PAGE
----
Struggling To Develop Wider Arms?



Developing Wider Arms


If you’re a bodybuilder or a regular weightlifter then, whatever your focus, your biceps are likely one of your best assets. But no matter how much you work them, perhaps you’re wondering how to make them appear thicker from the front.

 

To begin, if you’re thinking of your arms in terms of one unit then you’re probably not isolating smaller muscle groups as you should be in order to get bigger arms. Your upper arm includes the muscle groups that are your biceps and triceps – both of which are comprised of many muscle fibres.


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Your tricep accounts for the largest portion of meat above your elbow on the back of your arm. Your biceps are comprised of two (bi) muscles – referred to as the long head and short head. The rest on the upper arm, starting their connection to the body on the scapula and running downward and inserting into the forearm, more specifically, the radius bone. Bicep muscles raise the forearm toward the shoulder, as well as the supination of your forearm. This means that its two main functions are to curl and pull, and the control of lowering the forearm back down.

 

To strengthen and develop your biceps, you will need to do exercises that focus on these movements. But bicep training needn’t be just curling alone. In fact, diversity and a spot of ingenuity may work in your favour.


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A commonly asked question, however, is how to make your biceps wider. As said, if you’re regularly curling, your biceps will likely be pretty pronounced. Even if you don’t regularly work on specific bicep-isolating exercises, your biceps will be developed by other movements you intended for other muscles. For example, the pulling motion of rowing will work your biceps when you perhaps use it fundamentally for a back workout session.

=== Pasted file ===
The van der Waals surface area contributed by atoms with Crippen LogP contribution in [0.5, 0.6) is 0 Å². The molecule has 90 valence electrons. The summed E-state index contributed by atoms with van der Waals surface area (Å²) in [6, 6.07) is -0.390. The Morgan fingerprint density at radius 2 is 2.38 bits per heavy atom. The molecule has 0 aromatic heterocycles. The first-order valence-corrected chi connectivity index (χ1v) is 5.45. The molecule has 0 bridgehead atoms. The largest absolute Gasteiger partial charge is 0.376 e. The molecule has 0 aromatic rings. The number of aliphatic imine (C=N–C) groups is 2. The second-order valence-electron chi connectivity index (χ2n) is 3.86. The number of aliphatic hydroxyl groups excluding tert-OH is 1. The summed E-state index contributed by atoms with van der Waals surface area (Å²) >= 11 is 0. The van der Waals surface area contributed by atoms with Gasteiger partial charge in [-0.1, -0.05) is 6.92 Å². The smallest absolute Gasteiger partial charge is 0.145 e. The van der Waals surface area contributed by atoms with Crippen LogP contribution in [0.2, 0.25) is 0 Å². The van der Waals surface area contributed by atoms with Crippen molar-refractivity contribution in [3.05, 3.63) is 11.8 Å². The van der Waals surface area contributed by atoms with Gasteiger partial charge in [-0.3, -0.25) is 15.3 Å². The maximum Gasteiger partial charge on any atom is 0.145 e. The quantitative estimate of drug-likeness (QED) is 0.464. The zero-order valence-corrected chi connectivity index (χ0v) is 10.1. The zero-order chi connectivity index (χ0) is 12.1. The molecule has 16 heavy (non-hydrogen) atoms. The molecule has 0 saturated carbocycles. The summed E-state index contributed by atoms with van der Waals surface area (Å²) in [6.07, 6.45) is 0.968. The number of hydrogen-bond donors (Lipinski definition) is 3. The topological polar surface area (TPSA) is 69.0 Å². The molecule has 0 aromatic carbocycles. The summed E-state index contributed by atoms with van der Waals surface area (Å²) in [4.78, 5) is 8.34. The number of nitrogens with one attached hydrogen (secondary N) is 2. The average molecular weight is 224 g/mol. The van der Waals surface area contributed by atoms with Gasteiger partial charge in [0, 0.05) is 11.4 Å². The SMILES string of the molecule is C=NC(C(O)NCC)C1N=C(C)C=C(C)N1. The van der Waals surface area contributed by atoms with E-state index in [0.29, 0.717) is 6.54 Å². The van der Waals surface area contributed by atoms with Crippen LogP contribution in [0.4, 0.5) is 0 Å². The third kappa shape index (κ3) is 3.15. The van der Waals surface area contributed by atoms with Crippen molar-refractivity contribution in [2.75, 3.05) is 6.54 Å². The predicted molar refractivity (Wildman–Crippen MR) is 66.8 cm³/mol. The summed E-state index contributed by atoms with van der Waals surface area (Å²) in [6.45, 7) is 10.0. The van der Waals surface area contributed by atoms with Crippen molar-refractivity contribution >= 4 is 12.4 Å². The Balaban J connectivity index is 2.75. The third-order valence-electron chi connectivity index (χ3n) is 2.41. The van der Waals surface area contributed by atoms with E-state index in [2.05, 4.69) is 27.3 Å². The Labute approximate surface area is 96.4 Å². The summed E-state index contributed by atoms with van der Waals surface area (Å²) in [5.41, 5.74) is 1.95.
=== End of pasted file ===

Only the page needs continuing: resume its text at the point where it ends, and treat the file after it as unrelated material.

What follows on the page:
One suggestion is to pay attention to the brachialis and brachioradialis muscles. Your brachialis muscle is located in your upper arm and flexes the elbow joint. The biceps brachii is not the strongest flexor in your forearm. This is where the brachialis comes in as it is closer to the joint axis and lies deeper than the biceps brachii. To develop the brachialis, you should perform curls with your palm facing down.


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A good place to start is to look at adjusting the width of your grip and the angle of your lift when curling. When performing barbell curls, use a wider grip if it is your inner arm that is lacking. When performing a bicep curl the brachialis and brachioradialis muscles bear the brunt in controlling the raising and lowering.

 

If you’re looking to develop the thickness of your forearm for symmetry, the brachioradialis is located on the lower end of the humerus and travels the length of the forearm. To exercise this muscle, focus on dumbbell hammer curls, reverse barbell curls and reverse preacher curls. The reverse preacher curl is another example of reaping the benefits of a wider grip when curling.


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